Lecture

1 November 2007

On Flexible Citizenship

What positive possibilities could appear for contemporary Europe’s social space from the clash between two conflicting tendencies: the celebration of transnational space on the one hand, and the resurgence of hyper-nationalisms at the regional and local levels on the other? Rosi Braidotti argues that a process of transformation of identities in the sense of “becoming minoritarian” might create such a space and expand our notion of citizenship. Becoming minoritarian is a way of approaching and critiquing power relations that is grounded in notions such as “nomadic identities,” “accountability,” and the “antiracist re-location of whiteness.” It promotes a critical re-grounding of false niversalism into a more situated, local perspective in order to “undo its hegemonic tendencies.” “Flexible citizenship” thus provides an application of post-nationalist and anti-racist identities that is especially relevant within contemporary European debates on citizenship, the inclusion of “others” and multiple belongings. Braidotti discusses how, in opposition to the hegemonic tendencies of “Fortress Europe,” the delinking of nationality and ethnic identity from issues of citizenship–which is the key to the flexible idea of citizens–actualizes the becoming minoritarian of Europe by positively reversing the political, social, and cultural meanings attributed to the notion of foreigners. The first step in this process is the recognition of the need for analysis of and accountability for the reality of today’s multicultural Europe, which must include a balanced assessment of its colonial past and the role that totalitarian ideologies like fascism and communism have played in its history. This is both a challenge and necessity, as paradoxically, the post-nationalist vision of Europe only becomes thinkable at the historical time when European hegemony has ceased to be self-evident.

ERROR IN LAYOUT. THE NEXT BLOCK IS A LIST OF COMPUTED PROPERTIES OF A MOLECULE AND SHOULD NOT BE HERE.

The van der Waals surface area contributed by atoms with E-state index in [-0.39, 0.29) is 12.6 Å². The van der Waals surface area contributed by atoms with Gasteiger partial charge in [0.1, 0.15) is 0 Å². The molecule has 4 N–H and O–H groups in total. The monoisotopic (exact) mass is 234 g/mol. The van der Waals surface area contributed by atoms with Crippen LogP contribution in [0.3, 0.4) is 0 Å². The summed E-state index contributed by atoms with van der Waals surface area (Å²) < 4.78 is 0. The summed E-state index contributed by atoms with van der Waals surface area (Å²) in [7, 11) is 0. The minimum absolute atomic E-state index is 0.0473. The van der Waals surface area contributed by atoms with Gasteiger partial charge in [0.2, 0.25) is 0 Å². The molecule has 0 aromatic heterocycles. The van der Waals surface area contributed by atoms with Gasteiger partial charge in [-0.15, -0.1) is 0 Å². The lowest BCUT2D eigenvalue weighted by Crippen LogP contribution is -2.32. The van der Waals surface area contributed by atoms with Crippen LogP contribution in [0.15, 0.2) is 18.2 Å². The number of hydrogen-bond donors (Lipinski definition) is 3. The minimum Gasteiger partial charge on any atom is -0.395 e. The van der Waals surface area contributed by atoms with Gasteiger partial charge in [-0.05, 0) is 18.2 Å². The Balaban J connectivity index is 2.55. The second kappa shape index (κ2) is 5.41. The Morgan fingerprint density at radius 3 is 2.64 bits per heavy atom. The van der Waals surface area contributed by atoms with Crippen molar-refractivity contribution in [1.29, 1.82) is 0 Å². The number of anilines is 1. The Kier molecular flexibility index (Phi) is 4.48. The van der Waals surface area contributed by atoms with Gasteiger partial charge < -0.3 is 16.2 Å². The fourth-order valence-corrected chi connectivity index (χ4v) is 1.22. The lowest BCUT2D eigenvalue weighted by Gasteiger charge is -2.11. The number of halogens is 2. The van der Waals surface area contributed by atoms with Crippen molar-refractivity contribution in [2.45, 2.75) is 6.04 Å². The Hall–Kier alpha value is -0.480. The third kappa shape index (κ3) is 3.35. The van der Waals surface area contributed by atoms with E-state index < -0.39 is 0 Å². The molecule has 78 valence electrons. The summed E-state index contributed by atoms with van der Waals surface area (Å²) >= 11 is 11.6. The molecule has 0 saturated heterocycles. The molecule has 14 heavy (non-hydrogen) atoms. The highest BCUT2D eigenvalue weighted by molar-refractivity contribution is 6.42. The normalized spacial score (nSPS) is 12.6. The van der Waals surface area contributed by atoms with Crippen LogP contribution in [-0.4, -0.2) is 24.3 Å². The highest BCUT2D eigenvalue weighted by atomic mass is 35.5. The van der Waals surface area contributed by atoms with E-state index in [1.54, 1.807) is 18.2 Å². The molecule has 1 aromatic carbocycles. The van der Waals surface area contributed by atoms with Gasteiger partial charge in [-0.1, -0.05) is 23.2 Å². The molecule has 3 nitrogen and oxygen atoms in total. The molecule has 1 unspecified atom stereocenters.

In collaboration with

Suggestions from the archive

Assembly and Public Forum

Collaboration and Open call

Conversation

16 December 2020, 19.00-21.00

Practicing Tactical Solidarities II: A Roundtable on Mutual Aid, Emergency, and Continuous Care

This locally-focused second edition of Practicing Tactical Solidarities: A Roundtable on Mutual Aid, Emergency, and Continuous Care features artists, organizers, and activists working in Utrecht, many of whom are current BAK Fellows. While addressing changing needs and urgencies in the protracted pandemic reality and its overlapping and related crises, the conversation contends with tactics and lessons in creating mutual aid networks, lasting support systems, and emergency care.

Exhibitionary

16 October, 08.00–29 November, 23.59 2020

Screening Tony Cokes at Stadhuisbrug, Utrecht

As part of exhibition Tony Cokes: To Live as Equals, Cokes’s video work c.my.skull.2. (Evil.13: Alternate Versions) is screened in public space until 29 November 2020! The work is on view in the window of Stadhuisbrug 5 (until Monday 2 November 2020), and in the window of Utrecht City Hall, Stadhuisbrug 1 (until Sunday 29 November 2020).